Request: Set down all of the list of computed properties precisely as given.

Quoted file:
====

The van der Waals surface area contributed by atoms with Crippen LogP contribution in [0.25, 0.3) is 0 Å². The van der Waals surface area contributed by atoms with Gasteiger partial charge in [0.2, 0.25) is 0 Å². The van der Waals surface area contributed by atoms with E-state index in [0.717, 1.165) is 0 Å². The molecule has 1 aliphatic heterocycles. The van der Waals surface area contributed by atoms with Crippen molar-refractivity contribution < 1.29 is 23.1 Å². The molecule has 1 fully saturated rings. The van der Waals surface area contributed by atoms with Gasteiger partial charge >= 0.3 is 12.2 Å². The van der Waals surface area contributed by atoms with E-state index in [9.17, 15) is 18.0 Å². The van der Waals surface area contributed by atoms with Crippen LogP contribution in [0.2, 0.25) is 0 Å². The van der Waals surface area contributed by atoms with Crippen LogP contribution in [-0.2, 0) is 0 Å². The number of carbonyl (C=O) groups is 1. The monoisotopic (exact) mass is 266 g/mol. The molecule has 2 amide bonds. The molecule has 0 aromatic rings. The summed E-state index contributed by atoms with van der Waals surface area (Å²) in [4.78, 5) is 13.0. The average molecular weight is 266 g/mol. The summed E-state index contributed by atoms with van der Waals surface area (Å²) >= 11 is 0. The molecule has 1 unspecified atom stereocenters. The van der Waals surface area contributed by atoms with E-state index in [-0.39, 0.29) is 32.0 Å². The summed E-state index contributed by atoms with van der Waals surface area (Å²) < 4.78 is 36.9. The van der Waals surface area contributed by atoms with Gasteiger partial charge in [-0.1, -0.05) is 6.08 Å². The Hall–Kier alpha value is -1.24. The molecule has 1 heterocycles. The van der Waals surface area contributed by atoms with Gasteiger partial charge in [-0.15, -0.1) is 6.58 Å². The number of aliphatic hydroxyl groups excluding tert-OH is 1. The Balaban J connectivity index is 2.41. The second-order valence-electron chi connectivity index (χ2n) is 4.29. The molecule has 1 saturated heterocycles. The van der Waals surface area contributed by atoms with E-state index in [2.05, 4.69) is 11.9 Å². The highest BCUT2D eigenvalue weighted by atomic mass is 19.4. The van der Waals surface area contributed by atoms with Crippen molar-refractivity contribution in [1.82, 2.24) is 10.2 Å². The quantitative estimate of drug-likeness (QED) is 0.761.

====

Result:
The van der Waals surface area contributed by atoms with Crippen LogP contribution in [0.25, 0.3) is 0 Å². The van der Waals surface area contributed by atoms with Gasteiger partial charge in [0.2, 0.25) is 0 Å². The van der Waals surface area contributed by atoms with E-state index in [0.717, 1.165) is 0 Å². The molecule has 1 aliphatic heterocycles. The van der Waals surface area contributed by atoms with Crippen molar-refractivity contribution < 1.29 is 23.1 Å². The molecule has 1 fully saturated rings. The van der Waals surface area contributed by atoms with Gasteiger partial charge >= 0.3 is 12.2 Å². The van der Waals surface area contributed by atoms with E-state index in [9.17, 15) is 18.0 Å². The van der Waals surface area contributed by atoms with Crippen LogP contribution in [0.2, 0.25) is 0 Å². The van der Waals surface area contributed by atoms with Crippen LogP contribution in [-0.2, 0) is 0 Å². The number of carbonyl (C=O) groups is 1. The monoisotopic (exact) mass is 266 g/mol. The molecule has 2 amide bonds. The molecule has 0 aromatic rings. The summed E-state index contributed by atoms with van der Waals surface area (Å²) in [4.78, 5) is 13.0. The average molecular weight is 266 g/mol. The summed E-state index contributed by atoms with van der Waals surface area (Å²) >= 11 is 0. The molecule has 1 unspecified atom stereocenters. The van der Waals surface area contributed by atoms with E-state index in [-0.39, 0.29) is 32.0 Å². The summed E-state index contributed by atoms with van der Waals surface area (Å²) < 4.78 is 36.9. The van der Waals surface area contributed by atoms with Gasteiger partial charge in [-0.1, -0.05) is 6.08 Å². The Hall–Kier alpha value is -1.24. The molecule has 1 heterocycles. The van der Waals surface area contributed by atoms with Gasteiger partial charge in [-0.15, -0.1) is 6.58 Å². The number of aliphatic hydroxyl groups excluding tert-OH is 1. The Balaban J connectivity index is 2.41. The second-order valence-electron chi connectivity index (χ2n) is 4.29. The molecule has 1 saturated heterocycles. The van der Waals surface area contributed by atoms with E-state index in [2.05, 4.69) is 11.9 Å². The highest BCUT2D eigenvalue weighted by atomic mass is 19.4. The van der Waals surface area contributed by atoms with Crippen molar-refractivity contribution in [1.82, 2.24) is 10.2 Å². The quantitative estimate of drug-likeness (QED) is 0.761.